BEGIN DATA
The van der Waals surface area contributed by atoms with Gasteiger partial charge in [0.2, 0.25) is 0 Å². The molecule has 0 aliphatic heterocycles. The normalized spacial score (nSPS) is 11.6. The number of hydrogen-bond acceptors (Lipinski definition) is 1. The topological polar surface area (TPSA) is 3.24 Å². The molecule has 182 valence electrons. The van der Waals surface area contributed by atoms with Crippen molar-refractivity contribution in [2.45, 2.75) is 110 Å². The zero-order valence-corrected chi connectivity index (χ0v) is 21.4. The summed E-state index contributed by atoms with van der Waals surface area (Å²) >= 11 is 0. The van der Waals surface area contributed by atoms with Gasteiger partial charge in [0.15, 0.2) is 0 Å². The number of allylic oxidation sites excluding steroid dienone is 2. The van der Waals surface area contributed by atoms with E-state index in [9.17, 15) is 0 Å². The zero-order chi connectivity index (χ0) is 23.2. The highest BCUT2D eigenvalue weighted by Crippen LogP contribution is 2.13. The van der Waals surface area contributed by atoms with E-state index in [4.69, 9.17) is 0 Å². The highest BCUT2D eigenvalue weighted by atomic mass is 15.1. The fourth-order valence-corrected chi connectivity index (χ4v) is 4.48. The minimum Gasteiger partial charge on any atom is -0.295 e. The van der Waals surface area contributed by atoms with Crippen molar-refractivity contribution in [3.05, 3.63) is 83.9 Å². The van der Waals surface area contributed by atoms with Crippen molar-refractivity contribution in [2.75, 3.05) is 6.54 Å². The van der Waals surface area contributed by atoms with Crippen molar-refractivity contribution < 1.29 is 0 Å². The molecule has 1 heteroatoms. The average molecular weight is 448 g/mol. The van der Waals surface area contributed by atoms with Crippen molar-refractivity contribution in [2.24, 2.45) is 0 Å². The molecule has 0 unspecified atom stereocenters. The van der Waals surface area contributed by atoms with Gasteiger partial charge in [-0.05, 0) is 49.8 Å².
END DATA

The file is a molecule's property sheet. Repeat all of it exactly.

The van der Waals surface area contributed by atoms with Gasteiger partial charge in [0.2, 0.25) is 0 Å². The molecule has 0 aliphatic heterocycles. The normalized spacial score (nSPS) is 11.6. The number of hydrogen-bond acceptors (Lipinski definition) is 1. The topological polar surface area (TPSA) is 3.24 Å². The molecule has 182 valence electrons. The van der Waals surface area contributed by atoms with Crippen molar-refractivity contribution in [2.45, 2.75) is 110 Å². The zero-order valence-corrected chi connectivity index (χ0v) is 21.4. The summed E-state index contributed by atoms with van der Waals surface area (Å²) >= 11 is 0. The van der Waals surface area contributed by atoms with Gasteiger partial charge in [0.15, 0.2) is 0 Å². The number of allylic oxidation sites excluding steroid dienone is 2. The van der Waals surface area contributed by atoms with E-state index in [9.17, 15) is 0 Å². The zero-order chi connectivity index (χ0) is 23.2. The highest BCUT2D eigenvalue weighted by Crippen LogP contribution is 2.13. The van der Waals surface area contributed by atoms with E-state index in [4.69, 9.17) is 0 Å². The highest BCUT2D eigenvalue weighted by atomic mass is 15.1. The fourth-order valence-corrected chi connectivity index (χ4v) is 4.48. The minimum Gasteiger partial charge on any atom is -0.295 e. The van der Waals surface area contributed by atoms with Crippen molar-refractivity contribution in [3.05, 3.63) is 83.9 Å². The van der Waals surface area contributed by atoms with Crippen molar-refractivity contribution in [2.75, 3.05) is 6.54 Å². The van der Waals surface area contributed by atoms with Crippen molar-refractivity contribution < 1.29 is 0 Å². The molecule has 1 heteroatoms. The average molecular weight is 448 g/mol. The van der Waals surface area contributed by atoms with Crippen molar-refractivity contribution in [2.24, 2.45) is 0 Å². The molecule has 0 unspecified atom stereocenters. The van der Waals surface area contributed by atoms with Gasteiger partial charge in [-0.05, 0) is 49.8 Å².